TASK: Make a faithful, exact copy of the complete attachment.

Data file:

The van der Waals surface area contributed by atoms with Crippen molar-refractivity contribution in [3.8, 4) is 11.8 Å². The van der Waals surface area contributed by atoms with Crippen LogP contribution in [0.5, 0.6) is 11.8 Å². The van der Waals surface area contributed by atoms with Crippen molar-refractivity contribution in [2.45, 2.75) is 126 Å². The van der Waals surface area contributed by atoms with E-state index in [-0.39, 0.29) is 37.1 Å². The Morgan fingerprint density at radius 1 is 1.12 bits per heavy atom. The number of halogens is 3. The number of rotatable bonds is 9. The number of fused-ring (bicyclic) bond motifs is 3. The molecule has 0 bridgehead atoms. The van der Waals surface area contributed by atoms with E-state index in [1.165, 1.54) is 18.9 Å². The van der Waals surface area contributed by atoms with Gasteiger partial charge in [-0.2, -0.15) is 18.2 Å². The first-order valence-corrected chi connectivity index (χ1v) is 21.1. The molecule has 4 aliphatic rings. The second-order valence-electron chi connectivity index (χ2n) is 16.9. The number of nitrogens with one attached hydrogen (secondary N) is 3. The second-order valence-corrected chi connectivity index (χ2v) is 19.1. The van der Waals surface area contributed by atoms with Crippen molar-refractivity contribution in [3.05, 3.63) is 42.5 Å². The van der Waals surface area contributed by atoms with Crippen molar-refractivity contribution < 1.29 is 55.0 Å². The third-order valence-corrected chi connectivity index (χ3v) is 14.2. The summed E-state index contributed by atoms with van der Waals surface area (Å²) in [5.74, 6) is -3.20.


The van der Waals surface area contributed by atoms with Crippen molar-refractivity contribution in [3.8, 4) is 11.8 Å². The van der Waals surface area contributed by atoms with Crippen LogP contribution in [0.5, 0.6) is 11.8 Å². The van der Waals surface area contributed by atoms with Crippen molar-refractivity contribution in [2.45, 2.75) is 126 Å². The van der Waals surface area contributed by atoms with E-state index in [-0.39, 0.29) is 37.1 Å². The Morgan fingerprint density at radius 1 is 1.12 bits per heavy atom. The number of halogens is 3. The number of rotatable bonds is 9. The number of fused-ring (bicyclic) bond motifs is 3. The molecule has 0 bridgehead atoms. The van der Waals surface area contributed by atoms with E-state index in [1.165, 1.54) is 18.9 Å². The van der Waals surface area contributed by atoms with Gasteiger partial charge in [-0.2, -0.15) is 18.2 Å². The first-order valence-corrected chi connectivity index (χ1v) is 21.1. The molecule has 4 aliphatic rings. The second-order valence-electron chi connectivity index (χ2n) is 16.9. The number of nitrogens with one attached hydrogen (secondary N) is 3. The second-order valence-corrected chi connectivity index (χ2v) is 19.1. The van der Waals surface area contributed by atoms with Crippen molar-refractivity contribution in [3.05, 3.63) is 42.5 Å². The van der Waals surface area contributed by atoms with Crippen molar-refractivity contribution < 1.29 is 55.0 Å². The third-order valence-corrected chi connectivity index (χ3v) is 14.2. The summed E-state index contributed by atoms with van der Waals surface area (Å²) in [5.74, 6) is -3.20.